Billie is a Senior at East Winston High when she tutors Ted, the star of the basketball team. But Ted has a drinking problem. He also has a minor fetish, a request that leads Billie on a vicarious search for herself through the characters in the books she loves to “plow through.” But Billie’s new sexual awareness takes her far beyond Ted, into the lives of East Winston’s troubled, suburban angst, where, for one early 1980’s school season, she learns the difference between a storied life and reality.
The heroine is a hoops-shooting, Madame Bovary-reading American kid trying to figure it all out. As we follow Billie in and out of love, limning with her the edges of despair and hope, Warsh leads us deep into the “hum of human machinery”, a territory where all but essentials are weeded out. Part bildungsroman, part commentary on American life in the 80s, Ted's Favorite Skirt is a trenchant, lovely wonder.
Laird Hunt, author of The Impossibly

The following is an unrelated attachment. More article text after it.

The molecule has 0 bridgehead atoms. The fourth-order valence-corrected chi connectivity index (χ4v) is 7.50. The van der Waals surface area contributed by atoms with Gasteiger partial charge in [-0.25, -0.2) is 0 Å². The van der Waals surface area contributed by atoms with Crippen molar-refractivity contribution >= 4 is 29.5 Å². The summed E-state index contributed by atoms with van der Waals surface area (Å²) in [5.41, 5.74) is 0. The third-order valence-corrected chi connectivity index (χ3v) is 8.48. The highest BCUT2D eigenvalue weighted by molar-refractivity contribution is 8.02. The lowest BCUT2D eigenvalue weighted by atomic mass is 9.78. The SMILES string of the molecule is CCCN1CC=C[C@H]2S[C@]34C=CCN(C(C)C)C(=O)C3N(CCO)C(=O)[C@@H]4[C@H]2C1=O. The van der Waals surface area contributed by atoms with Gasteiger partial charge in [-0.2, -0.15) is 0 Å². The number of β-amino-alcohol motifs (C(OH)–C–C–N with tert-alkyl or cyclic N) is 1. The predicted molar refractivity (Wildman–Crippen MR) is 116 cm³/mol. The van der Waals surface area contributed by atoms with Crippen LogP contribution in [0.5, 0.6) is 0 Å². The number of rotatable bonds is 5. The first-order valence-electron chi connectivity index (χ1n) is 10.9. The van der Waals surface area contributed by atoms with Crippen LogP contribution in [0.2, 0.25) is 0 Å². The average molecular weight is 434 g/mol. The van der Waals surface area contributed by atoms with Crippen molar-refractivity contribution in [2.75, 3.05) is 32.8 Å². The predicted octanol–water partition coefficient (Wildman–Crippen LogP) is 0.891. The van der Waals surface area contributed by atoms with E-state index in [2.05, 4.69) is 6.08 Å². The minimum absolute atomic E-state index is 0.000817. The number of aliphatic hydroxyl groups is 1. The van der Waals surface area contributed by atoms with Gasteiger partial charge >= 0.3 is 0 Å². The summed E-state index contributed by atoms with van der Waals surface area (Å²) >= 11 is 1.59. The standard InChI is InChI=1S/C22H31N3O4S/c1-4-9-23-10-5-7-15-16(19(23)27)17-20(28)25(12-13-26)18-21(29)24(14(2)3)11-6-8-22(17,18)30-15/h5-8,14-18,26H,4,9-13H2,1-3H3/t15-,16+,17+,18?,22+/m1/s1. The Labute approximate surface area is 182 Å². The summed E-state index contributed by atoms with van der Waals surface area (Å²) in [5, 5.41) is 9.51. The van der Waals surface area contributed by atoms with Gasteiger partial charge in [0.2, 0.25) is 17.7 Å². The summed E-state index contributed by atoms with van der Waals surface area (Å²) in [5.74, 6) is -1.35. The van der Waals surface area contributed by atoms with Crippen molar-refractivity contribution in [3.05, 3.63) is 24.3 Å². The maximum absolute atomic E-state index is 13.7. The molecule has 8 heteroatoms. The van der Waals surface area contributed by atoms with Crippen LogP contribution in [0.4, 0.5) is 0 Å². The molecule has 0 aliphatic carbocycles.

Lewis Warsh writes from a true and complex idea of experience, and does so in the certainty that we know what life is about. Ted’s Favorite Skirt, remarkable for its steady luminosity and insight, reveals the mystery—though not its solution—of how someone’s presence can weave itself into the fabric of our desire and remain there, long after the time shared with that person has passed, and thus become part of our fate.
Chuck Wachtel, author of Because We Are Here
Lewis Warsh is the author of numerous books of poetry, fiction and autobiography, including The Origin of the World, Touch of the Whip, A Free Man, Avenue of Escape and Ted’s Favorite Skirt. He is the coeditor of The Angel Hair Anthology, editor and publisher of United Artists Books, and director of the MFA program in creative writing at Long Island University in Brooklyn. Inseparable: Poems 1995-2005, was published by Granary Books in 2008.